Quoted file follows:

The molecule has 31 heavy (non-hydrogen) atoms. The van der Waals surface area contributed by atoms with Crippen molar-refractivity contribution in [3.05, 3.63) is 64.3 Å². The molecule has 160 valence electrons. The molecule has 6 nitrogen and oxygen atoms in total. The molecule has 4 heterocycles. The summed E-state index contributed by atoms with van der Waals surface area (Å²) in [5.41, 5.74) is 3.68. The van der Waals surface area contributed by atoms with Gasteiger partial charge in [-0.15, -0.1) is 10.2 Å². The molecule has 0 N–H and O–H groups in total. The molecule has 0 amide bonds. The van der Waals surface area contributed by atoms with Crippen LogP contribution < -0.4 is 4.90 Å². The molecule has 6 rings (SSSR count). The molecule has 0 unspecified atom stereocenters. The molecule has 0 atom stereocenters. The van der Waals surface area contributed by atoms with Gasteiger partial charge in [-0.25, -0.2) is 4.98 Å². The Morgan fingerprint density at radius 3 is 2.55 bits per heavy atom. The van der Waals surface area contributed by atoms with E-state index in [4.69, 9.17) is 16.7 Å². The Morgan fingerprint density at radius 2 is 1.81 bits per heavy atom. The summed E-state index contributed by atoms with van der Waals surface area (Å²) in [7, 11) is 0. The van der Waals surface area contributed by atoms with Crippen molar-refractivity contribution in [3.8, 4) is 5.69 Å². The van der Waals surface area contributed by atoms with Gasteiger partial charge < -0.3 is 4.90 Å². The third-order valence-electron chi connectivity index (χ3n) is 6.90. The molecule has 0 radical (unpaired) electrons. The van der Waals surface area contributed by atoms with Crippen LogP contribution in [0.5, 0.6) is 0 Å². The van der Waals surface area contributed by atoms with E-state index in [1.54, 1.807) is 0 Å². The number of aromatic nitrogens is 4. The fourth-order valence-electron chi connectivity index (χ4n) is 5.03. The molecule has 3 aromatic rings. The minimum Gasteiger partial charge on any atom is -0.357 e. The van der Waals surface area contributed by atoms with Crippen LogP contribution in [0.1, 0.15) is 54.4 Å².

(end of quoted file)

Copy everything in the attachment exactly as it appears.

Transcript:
The molecule has 31 heavy (non-hydrogen) atoms. The van der Waals surface area contributed by atoms with Crippen molar-refractivity contribution in [3.05, 3.63) is 64.3 Å². The molecule has 160 valence electrons. The molecule has 6 nitrogen and oxygen atoms in total. The molecule has 4 heterocycles. The summed E-state index contributed by atoms with van der Waals surface area (Å²) in [5.41, 5.74) is 3.68. The van der Waals surface area contributed by atoms with Gasteiger partial charge in [-0.15, -0.1) is 10.2 Å². The molecule has 0 N–H and O–H groups in total. The molecule has 0 amide bonds. The van der Waals surface area contributed by atoms with Crippen LogP contribution < -0.4 is 4.90 Å². The molecule has 6 rings (SSSR count). The molecule has 0 unspecified atom stereocenters. The molecule has 0 atom stereocenters. The van der Waals surface area contributed by atoms with Gasteiger partial charge in [-0.25, -0.2) is 4.98 Å². The Morgan fingerprint density at radius 3 is 2.55 bits per heavy atom. The van der Waals surface area contributed by atoms with E-state index in [4.69, 9.17) is 16.7 Å². The Morgan fingerprint density at radius 2 is 1.81 bits per heavy atom. The summed E-state index contributed by atoms with van der Waals surface area (Å²) in [7, 11) is 0. The van der Waals surface area contributed by atoms with Crippen molar-refractivity contribution in [3.8, 4) is 5.69 Å². The van der Waals surface area contributed by atoms with Gasteiger partial charge < -0.3 is 4.90 Å². The third-order valence-electron chi connectivity index (χ3n) is 6.90. The molecule has 0 radical (unpaired) electrons. The van der Waals surface area contributed by atoms with Crippen LogP contribution in [0.5, 0.6) is 0 Å². The van der Waals surface area contributed by atoms with E-state index in [1.54, 1.807) is 0 Å². The number of aromatic nitrogens is 4. The fourth-order valence-electron chi connectivity index (χ4n) is 5.03. The molecule has 3 aromatic rings. The minimum Gasteiger partial charge on any atom is -0.357 e. The van der Waals surface area contributed by atoms with Crippen LogP contribution in [0.1, 0.15) is 54.4 Å².